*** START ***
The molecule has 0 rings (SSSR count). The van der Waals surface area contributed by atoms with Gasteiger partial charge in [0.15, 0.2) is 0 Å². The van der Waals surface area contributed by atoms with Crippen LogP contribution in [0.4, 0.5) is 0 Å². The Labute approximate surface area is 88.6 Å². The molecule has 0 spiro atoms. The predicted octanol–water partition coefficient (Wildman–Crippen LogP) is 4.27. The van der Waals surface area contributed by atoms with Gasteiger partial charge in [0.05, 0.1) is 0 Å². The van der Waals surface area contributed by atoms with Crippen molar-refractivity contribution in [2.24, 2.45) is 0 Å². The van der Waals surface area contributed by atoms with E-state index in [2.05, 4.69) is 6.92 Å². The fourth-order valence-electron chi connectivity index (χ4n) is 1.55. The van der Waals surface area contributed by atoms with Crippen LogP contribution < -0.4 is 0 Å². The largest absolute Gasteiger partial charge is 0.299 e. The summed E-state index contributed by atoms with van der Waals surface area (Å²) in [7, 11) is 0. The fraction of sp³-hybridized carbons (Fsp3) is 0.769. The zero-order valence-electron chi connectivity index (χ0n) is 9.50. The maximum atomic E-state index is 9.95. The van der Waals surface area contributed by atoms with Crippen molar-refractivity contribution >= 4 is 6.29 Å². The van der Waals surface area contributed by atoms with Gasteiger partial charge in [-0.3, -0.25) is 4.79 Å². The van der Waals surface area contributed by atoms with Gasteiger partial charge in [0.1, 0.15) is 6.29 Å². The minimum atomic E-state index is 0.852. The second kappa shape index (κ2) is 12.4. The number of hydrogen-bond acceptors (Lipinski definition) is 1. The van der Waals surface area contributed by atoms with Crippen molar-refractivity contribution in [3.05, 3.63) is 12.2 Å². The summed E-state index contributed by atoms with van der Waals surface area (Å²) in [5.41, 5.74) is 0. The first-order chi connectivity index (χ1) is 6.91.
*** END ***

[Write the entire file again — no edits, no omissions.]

The molecule has 0 rings (SSSR count). The van der Waals surface area contributed by atoms with Gasteiger partial charge in [0.15, 0.2) is 0 Å². The van der Waals surface area contributed by atoms with Crippen LogP contribution in [0.4, 0.5) is 0 Å². The Labute approximate surface area is 88.6 Å². The molecule has 0 spiro atoms. The predicted octanol–water partition coefficient (Wildman–Crippen LogP) is 4.27. The van der Waals surface area contributed by atoms with Gasteiger partial charge in [0.05, 0.1) is 0 Å². The van der Waals surface area contributed by atoms with Crippen molar-refractivity contribution in [2.24, 2.45) is 0 Å². The van der Waals surface area contributed by atoms with E-state index in [2.05, 4.69) is 6.92 Å². The fourth-order valence-electron chi connectivity index (χ4n) is 1.55. The van der Waals surface area contributed by atoms with Crippen LogP contribution < -0.4 is 0 Å². The largest absolute Gasteiger partial charge is 0.299 e. The summed E-state index contributed by atoms with van der Waals surface area (Å²) in [7, 11) is 0. The fraction of sp³-hybridized carbons (Fsp3) is 0.769. The zero-order valence-electron chi connectivity index (χ0n) is 9.50. The maximum atomic E-state index is 9.95. The van der Waals surface area contributed by atoms with Crippen molar-refractivity contribution >= 4 is 6.29 Å². The van der Waals surface area contributed by atoms with Gasteiger partial charge in [-0.3, -0.25) is 4.79 Å². The van der Waals surface area contributed by atoms with Gasteiger partial charge in [0.1, 0.15) is 6.29 Å². The minimum atomic E-state index is 0.852. The second kappa shape index (κ2) is 12.4. The number of hydrogen-bond acceptors (Lipinski definition) is 1. The van der Waals surface area contributed by atoms with Crippen molar-refractivity contribution in [3.05, 3.63) is 12.2 Å². The summed E-state index contributed by atoms with van der Waals surface area (Å²) in [5.41, 5.74) is 0. The first-order chi connectivity index (χ1) is 6.91.